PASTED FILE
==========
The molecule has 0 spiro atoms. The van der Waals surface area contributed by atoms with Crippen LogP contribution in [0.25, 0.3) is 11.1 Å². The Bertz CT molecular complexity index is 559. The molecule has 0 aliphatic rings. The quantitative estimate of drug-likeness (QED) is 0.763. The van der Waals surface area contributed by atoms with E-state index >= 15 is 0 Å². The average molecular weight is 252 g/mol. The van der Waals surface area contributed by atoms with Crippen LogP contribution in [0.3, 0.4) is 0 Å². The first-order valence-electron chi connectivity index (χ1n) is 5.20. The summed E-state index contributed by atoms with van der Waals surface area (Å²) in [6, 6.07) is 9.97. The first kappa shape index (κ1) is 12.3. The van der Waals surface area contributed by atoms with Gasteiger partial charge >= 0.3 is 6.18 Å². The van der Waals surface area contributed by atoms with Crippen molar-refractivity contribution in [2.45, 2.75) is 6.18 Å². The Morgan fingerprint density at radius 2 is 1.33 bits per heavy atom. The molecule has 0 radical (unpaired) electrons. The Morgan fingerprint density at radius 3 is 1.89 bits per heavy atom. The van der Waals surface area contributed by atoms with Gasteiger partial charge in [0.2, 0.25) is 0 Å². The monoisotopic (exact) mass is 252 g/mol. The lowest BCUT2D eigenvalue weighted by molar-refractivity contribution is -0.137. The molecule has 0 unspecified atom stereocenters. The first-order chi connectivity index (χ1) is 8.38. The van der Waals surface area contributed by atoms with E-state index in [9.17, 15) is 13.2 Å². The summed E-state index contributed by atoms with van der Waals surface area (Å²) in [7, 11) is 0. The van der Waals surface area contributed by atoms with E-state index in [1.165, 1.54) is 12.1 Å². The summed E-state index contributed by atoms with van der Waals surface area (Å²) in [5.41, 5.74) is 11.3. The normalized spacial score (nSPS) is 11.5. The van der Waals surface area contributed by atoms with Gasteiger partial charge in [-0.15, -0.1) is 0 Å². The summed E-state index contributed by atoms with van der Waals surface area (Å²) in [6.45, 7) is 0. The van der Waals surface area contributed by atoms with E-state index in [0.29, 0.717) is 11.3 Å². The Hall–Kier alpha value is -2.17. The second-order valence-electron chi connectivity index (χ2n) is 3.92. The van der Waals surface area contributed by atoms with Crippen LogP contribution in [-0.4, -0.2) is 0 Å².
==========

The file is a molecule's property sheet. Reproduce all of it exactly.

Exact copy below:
The molecule has 0 spiro atoms. The van der Waals surface area contributed by atoms with Crippen LogP contribution in [0.25, 0.3) is 11.1 Å². The Bertz CT molecular complexity index is 559. The molecule has 0 aliphatic rings. The quantitative estimate of drug-likeness (QED) is 0.763. The van der Waals surface area contributed by atoms with E-state index >= 15 is 0 Å². The average molecular weight is 252 g/mol. The van der Waals surface area contributed by atoms with Crippen LogP contribution in [0.3, 0.4) is 0 Å². The first-order valence-electron chi connectivity index (χ1n) is 5.20. The summed E-state index contributed by atoms with van der Waals surface area (Å²) in [6, 6.07) is 9.97. The first kappa shape index (κ1) is 12.3. The van der Waals surface area contributed by atoms with Gasteiger partial charge >= 0.3 is 6.18 Å². The van der Waals surface area contributed by atoms with Crippen molar-refractivity contribution in [2.45, 2.75) is 6.18 Å². The Morgan fingerprint density at radius 2 is 1.33 bits per heavy atom. The molecule has 0 radical (unpaired) electrons. The Morgan fingerprint density at radius 3 is 1.89 bits per heavy atom. The van der Waals surface area contributed by atoms with Gasteiger partial charge in [0.2, 0.25) is 0 Å². The monoisotopic (exact) mass is 252 g/mol. The lowest BCUT2D eigenvalue weighted by molar-refractivity contribution is -0.137. The molecule has 0 unspecified atom stereocenters. The first-order chi connectivity index (χ1) is 8.38. The van der Waals surface area contributed by atoms with E-state index in [9.17, 15) is 13.2 Å². The summed E-state index contributed by atoms with van der Waals surface area (Å²) in [7, 11) is 0. The van der Waals surface area contributed by atoms with E-state index in [1.165, 1.54) is 12.1 Å². The summed E-state index contributed by atoms with van der Waals surface area (Å²) in [5.41, 5.74) is 11.3. The normalized spacial score (nSPS) is 11.5. The van der Waals surface area contributed by atoms with Gasteiger partial charge in [-0.15, -0.1) is 0 Å². The summed E-state index contributed by atoms with van der Waals surface area (Å²) in [6.45, 7) is 0. The van der Waals surface area contributed by atoms with E-state index in [0.29, 0.717) is 11.3 Å². The Hall–Kier alpha value is -2.17. The second-order valence-electron chi connectivity index (χ2n) is 3.92. The van der Waals surface area contributed by atoms with Crippen LogP contribution in [-0.4, -0.2) is 0 Å².